By now, we were devoting serious attention to getting away from the ship, which had begun to settle by the stern. The sea was still calm, and there was a lot of thick black fuel oil on the water, making it even flatter. The boats, except for one that had been destroyed by the second explosion, were manned and then lowered away by a few men left aboard for the purpose. Unfortunately, one of them caught on a projection on the starboard side (remember the ship was listing to port) and turned over, dumping 60 men 30 or 40 feet into the oil, then broke loose and fell on them. This permanently discouraged many, and produced most of our 42 deaths, though some died later from getting oil in their lungs. The boats, which were really overcrowded with 60 men, spent some time rescuing those in the water who could not be left there long in 42° F. 

Poor “Piggy” didn’t make it; he seemed to suffer heart failure, and just slid off the bottom of the upturned lifeboat and disappeared. Another who disappeared was a Mid, Frank Johnson, who joined up with me in Saint John; that really hurt. He seemed to have been badly dazed by the second explosion, and it was said that he had last been seen climbing up the ladder on the funnel; there could have been no good reason for that. 

At this point the wind began to blow and the sea to make up, so that we were getting colder and wetter. The Raj slowly sank her stern beneath the sea and reared up her bow till she was straight up and down, then she sort of sighed and slid under. There was a long silence; I had a big lump in my throat, as well as a lot of sea down the back of my neck. Then we turned the boats in the general direction of Iceland and started rowing.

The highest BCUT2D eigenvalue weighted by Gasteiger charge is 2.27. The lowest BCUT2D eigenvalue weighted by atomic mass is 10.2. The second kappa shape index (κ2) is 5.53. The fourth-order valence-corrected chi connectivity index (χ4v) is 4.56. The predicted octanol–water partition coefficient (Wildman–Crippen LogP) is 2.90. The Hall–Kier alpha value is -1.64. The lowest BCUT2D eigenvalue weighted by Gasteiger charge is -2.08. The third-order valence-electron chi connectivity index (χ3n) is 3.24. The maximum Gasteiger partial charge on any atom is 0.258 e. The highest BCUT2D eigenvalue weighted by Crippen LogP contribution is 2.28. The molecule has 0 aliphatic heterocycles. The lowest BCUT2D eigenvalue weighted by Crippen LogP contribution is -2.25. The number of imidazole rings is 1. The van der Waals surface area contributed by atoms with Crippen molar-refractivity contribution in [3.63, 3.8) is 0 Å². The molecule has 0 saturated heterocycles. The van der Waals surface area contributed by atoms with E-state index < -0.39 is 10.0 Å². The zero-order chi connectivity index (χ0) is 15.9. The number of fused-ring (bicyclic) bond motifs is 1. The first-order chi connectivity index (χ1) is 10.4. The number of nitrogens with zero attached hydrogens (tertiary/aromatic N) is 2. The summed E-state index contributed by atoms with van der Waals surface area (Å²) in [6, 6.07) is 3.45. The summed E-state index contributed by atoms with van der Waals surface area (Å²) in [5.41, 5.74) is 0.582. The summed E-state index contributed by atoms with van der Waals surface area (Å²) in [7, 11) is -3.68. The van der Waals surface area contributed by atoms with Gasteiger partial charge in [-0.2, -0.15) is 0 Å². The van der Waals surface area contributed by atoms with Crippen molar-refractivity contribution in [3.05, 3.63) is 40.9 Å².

The weather was rapidly deteriorating; it wasn’t so bad for us who were rowing, but the injured who had been picked out of the water were rapidly freezing solid and we had to give them much of our warm clothing. I was mournfully pondering the fate of my friend, the Chief Gunner’s Mate, who had laden himself with valuable stores, like pistols and stop-watches, for which he was responsible and naturally gone straight to the bottom on jumping in, when suddenly a droning noise was heard from the southeast and there was the most beautiful thing I had ever seen, even more so than Margot. An RAF Sunderland flying-boat rumbled overhead, waggling its wings; Iceland had heard our SOS and sent it to look for us. Not long after, two destroyers appeared from the same direction, one Polish and one British, the Matchless

Matchless stopped and picked us up; since the sea was now pretty rough, she lowered cargo netting down her sides and we had to wait till the boat was on top of a wave and then make a desperate leap as high on the net as we could get before the next wave lift-ed the boat again and knocked us off. The men were taken up to the mess decks, and the officers to the Wardroom, where we were registered, deprived of our sidearms, given a cigarette and a tumbler full of brandy and led off to somebody’s bunk to sleep. I suppose we were given a meal as well; I can’t remember it. 

The ships headed for Reykjavik. We arrived there the next morning and spent several days there. We were put into an old accommodation ship; the only thing I remember about her was that every meal consisted of some form of mutton and potatoes. However, the Supply Officer had got off the ship with all his cash intact, so we each got a small casual payment, or advance, and were able to go into town and buy Danish pastries and other goodies. While there we discovered the Telegraph Office, so several of us sent cables home to say we were alright. Mine said only “Sunk, saturated, saved. Love, Dan.”